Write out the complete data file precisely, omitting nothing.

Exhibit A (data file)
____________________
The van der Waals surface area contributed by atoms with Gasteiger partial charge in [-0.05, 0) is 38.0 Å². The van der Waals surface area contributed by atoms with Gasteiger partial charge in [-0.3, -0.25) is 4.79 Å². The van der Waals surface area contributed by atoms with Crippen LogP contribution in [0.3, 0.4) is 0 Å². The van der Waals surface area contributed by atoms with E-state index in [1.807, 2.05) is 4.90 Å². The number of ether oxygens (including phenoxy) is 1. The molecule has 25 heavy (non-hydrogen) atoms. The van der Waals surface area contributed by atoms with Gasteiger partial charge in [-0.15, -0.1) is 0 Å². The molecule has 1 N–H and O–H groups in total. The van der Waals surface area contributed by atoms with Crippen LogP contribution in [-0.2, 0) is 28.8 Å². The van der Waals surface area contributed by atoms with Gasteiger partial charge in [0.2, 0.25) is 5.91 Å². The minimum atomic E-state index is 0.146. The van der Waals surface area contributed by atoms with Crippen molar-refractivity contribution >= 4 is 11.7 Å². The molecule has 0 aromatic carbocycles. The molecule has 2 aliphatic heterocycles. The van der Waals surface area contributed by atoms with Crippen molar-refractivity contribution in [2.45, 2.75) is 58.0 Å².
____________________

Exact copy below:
The van der Waals surface area contributed by atoms with Gasteiger partial charge in [-0.05, 0) is 38.0 Å². The van der Waals surface area contributed by atoms with Gasteiger partial charge in [-0.3, -0.25) is 4.79 Å². The van der Waals surface area contributed by atoms with Crippen LogP contribution in [0.3, 0.4) is 0 Å². The van der Waals surface area contributed by atoms with E-state index in [1.807, 2.05) is 4.90 Å². The number of ether oxygens (including phenoxy) is 1. The molecule has 25 heavy (non-hydrogen) atoms. The van der Waals surface area contributed by atoms with Gasteiger partial charge in [-0.15, -0.1) is 0 Å². The molecule has 1 N–H and O–H groups in total. The van der Waals surface area contributed by atoms with Crippen LogP contribution in [-0.2, 0) is 28.8 Å². The van der Waals surface area contributed by atoms with Gasteiger partial charge in [0.2, 0.25) is 5.91 Å². The minimum atomic E-state index is 0.146. The van der Waals surface area contributed by atoms with Crippen molar-refractivity contribution >= 4 is 11.7 Å². The molecule has 0 aromatic carbocycles. The molecule has 2 aliphatic heterocycles. The van der Waals surface area contributed by atoms with Crippen molar-refractivity contribution in [2.45, 2.75) is 58.0 Å².